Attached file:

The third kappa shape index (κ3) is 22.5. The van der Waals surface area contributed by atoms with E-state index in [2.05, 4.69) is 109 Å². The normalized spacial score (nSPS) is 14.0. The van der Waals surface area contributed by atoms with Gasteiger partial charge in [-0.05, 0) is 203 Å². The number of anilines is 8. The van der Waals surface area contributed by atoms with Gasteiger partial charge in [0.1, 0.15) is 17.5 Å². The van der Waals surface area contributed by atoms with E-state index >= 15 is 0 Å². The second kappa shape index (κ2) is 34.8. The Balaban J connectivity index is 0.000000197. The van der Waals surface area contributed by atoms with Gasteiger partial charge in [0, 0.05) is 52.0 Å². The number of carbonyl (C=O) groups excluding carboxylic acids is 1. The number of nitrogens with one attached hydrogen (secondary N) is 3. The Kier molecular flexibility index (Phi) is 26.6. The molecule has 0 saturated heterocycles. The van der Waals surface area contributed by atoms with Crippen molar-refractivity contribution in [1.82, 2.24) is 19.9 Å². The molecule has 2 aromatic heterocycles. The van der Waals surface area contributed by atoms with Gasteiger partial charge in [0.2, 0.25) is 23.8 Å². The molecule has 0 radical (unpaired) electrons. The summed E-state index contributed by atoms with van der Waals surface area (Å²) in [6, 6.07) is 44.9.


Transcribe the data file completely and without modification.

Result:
The third kappa shape index (κ3) is 22.5. The van der Waals surface area contributed by atoms with E-state index in [2.05, 4.69) is 109 Å². The normalized spacial score (nSPS) is 14.0. The van der Waals surface area contributed by atoms with Gasteiger partial charge in [-0.05, 0) is 203 Å². The number of anilines is 8. The van der Waals surface area contributed by atoms with Gasteiger partial charge in [0.1, 0.15) is 17.5 Å². The van der Waals surface area contributed by atoms with E-state index >= 15 is 0 Å². The second kappa shape index (κ2) is 34.8. The Balaban J connectivity index is 0.000000197. The van der Waals surface area contributed by atoms with Gasteiger partial charge in [0, 0.05) is 52.0 Å². The number of carbonyl (C=O) groups excluding carboxylic acids is 1. The number of nitrogens with one attached hydrogen (secondary N) is 3. The Kier molecular flexibility index (Phi) is 26.6. The molecule has 0 saturated heterocycles. The van der Waals surface area contributed by atoms with Crippen molar-refractivity contribution in [1.82, 2.24) is 19.9 Å². The molecule has 2 aromatic heterocycles. The van der Waals surface area contributed by atoms with Gasteiger partial charge in [0.2, 0.25) is 23.8 Å². The molecule has 0 radical (unpaired) electrons. The summed E-state index contributed by atoms with van der Waals surface area (Å²) in [6, 6.07) is 44.9.